[Translate to English:] Raffael - Macht der Bilder
Despite the difficult situation, the Gemäldegalerie managed to mark the 2020 anniversary of Raphael’s death with the special exhibition “Raphael – The Power of Renaissance Images. The Dresden Tapestries and their Impact”, featuring significant international objects on loan, on show from 6 June. To celebrate this 500th anniversary, the Gemäldegalerie Alte Meister, run by Staatliche Kunstsammlungen Dresden (SKD), is presenting an extensive collection of hangings by this outstanding artist of the Italian High Renaissance, known as the Dresden Tapestries.
From 1515, Raphael (Raffaello Sanzio) was commissioned by Pope Leo X to create ten large-format cartoons; designs which were used in Brussels to weave the tapestries for the Sistine Chapel. Now found in the Vatican Museums, these were hung for the first time at Christmas in 1519. Raphael's cartoons, today in the collection of the Victoria and Albert Museum in London, were purchased in Genoa in 1623 by the future King Charles I of England, who sent them to the Mortlake tapestry workshop for use in weaving further series. The series of six wall hangings which came into the collection of Elector Friedrich August I of Saxony (Augustus the Strong) in 1728 were also made there. Three are dedicated to Saint Peter, the other three to Saint Paul.
The exhibition focuses on Raphael's tapestries and designs and their far-reaching influence on later artists as late as the 19th century, with selected examples of how the works were reflected. The five Dresden Tapestries presented are complemented by two loans from the Mobilier national institution in Paris, whose border designs are clearly similar to the Dresden hangings. The presentation of the tapestries is supplemented by more than 50 paintings, sculptures, prints, and drawings, including works by Raphael, Nicolas Poussin, Peter Paul Rubens, Rembrandt, Anthony van Dyck, Marcantonio Raimondi, and Diana Scultori. Antique sculptures in the exhibition also illustrate the influence which the artistic metropolis of Rome had on Raphael's understanding of form.
For the Gemäldegalerie Alte Meister, these woven works of art play a central role in the presentation. Originally exhibited in the Tribuna of the Semperbau, from 1960 the tapestries were presented in what was then the Gobelin Gallery, now the Winckelmann Forum. From 1992 to 1999, financial support from the Rudolf-August Oetker-Foundation enabled them to be comprehensively restored, but they have not been part of the permanent exhibition since 2008. This exhibition makes them accessible to the public again after twelve years.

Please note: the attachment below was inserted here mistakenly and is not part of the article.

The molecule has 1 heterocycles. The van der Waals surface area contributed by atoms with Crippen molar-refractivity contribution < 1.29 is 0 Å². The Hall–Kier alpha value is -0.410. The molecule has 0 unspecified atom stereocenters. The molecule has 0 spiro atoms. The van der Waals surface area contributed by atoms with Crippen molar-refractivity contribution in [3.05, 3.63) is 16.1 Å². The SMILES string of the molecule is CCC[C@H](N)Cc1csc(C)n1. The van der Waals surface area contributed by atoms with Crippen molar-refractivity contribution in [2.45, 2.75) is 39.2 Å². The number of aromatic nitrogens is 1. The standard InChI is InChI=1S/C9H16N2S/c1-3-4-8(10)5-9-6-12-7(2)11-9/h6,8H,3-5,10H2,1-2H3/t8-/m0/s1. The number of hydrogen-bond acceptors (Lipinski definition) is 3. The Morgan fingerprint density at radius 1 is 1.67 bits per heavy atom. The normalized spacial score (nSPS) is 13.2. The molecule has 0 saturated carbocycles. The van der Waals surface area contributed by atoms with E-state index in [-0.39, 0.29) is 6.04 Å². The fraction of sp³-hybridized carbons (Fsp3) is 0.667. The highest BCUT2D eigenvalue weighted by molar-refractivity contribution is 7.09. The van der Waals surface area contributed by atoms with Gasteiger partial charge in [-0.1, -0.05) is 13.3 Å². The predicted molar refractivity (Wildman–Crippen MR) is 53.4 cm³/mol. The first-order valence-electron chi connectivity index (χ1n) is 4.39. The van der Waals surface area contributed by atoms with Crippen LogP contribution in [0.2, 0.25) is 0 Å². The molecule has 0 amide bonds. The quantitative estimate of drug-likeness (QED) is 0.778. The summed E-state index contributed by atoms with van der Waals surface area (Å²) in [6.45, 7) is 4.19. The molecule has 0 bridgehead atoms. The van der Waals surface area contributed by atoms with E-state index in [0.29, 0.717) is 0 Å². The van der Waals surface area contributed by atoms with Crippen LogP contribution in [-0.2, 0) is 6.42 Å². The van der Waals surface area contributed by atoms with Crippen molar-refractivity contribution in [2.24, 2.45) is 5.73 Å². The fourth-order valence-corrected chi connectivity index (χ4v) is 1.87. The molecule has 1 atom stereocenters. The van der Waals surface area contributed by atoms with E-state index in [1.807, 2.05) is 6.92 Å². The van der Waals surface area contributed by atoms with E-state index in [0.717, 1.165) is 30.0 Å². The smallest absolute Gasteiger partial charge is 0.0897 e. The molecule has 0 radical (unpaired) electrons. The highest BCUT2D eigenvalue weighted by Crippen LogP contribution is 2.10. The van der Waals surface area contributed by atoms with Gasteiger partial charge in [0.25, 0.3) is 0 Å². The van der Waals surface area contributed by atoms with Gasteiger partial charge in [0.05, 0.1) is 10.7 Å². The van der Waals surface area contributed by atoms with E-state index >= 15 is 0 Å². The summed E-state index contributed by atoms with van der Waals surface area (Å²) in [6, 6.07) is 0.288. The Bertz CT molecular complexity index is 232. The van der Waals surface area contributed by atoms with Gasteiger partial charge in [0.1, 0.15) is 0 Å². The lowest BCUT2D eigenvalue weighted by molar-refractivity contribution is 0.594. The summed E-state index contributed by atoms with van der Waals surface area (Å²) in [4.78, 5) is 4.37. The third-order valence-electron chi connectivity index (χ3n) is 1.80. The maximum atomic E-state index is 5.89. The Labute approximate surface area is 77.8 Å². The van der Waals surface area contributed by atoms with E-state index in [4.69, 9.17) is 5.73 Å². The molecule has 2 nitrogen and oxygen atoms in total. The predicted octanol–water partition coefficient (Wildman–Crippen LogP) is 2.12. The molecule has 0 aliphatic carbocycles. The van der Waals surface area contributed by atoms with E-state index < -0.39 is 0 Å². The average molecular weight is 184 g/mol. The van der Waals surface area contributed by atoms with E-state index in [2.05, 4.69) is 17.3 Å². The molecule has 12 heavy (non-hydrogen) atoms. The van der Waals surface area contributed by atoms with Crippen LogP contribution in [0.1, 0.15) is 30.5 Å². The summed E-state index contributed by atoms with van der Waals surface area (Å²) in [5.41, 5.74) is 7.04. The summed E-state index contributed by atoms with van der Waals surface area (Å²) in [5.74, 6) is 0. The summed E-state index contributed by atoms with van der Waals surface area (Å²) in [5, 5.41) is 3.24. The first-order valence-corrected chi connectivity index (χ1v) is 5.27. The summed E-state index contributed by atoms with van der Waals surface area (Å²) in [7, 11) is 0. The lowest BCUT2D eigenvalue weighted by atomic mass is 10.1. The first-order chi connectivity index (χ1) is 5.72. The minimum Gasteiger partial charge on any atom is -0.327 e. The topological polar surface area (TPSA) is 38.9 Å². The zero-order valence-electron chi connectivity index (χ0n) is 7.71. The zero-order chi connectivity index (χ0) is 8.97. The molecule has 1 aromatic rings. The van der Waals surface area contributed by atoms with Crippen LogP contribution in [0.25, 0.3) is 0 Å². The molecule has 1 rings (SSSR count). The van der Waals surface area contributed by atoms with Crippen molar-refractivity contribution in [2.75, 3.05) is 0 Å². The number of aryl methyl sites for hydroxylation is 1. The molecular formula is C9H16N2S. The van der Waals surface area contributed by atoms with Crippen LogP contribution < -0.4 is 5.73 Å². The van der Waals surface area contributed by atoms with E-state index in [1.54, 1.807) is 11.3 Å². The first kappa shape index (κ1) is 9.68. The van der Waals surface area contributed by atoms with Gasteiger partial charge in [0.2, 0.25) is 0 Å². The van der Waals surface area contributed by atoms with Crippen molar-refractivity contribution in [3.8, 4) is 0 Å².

“Raphael's imagery has always been impressive: this gifted artist of the Italian Renaissance mastered the art of highly expressive images – pictures which seem to “speak”. The sketches in preparation for the tapestry cartoons demonstrate how he studied the human body in different positions, then transferred the narrative structure to cleverly crafted images and landscapes. It has been possible to present some of these sketches in the exhibition, enabling viewers as it were to peer over Raphael’s shoulder and watch him compose his pictures”, comments Stephan Koja, Director of the Gemäldegalerie Alte Meister und Skulpturensammlung bis 1800.
From 14 November 2020 to 7 March 2021, the exhibition will be presented in a slightly different form under the title “Raphael – The Power of Renaissance Images: The Dresden Tapestries and their Impact” at the Columbus Museum of Art, Ohio.
To accompany the special exhibition, the publication “Raphael – The Power of Renaissance Images. The Dresden Tapestries and their Impact” will be published in a German and an English version by the Sandstein Verlag and Staatliche Kunstsammlungen Dresden, Stephan Koja in collaboration with Larissa Mohr, 336 pages, €48, museum edition €34, ISBN 978-3-95498-552-4.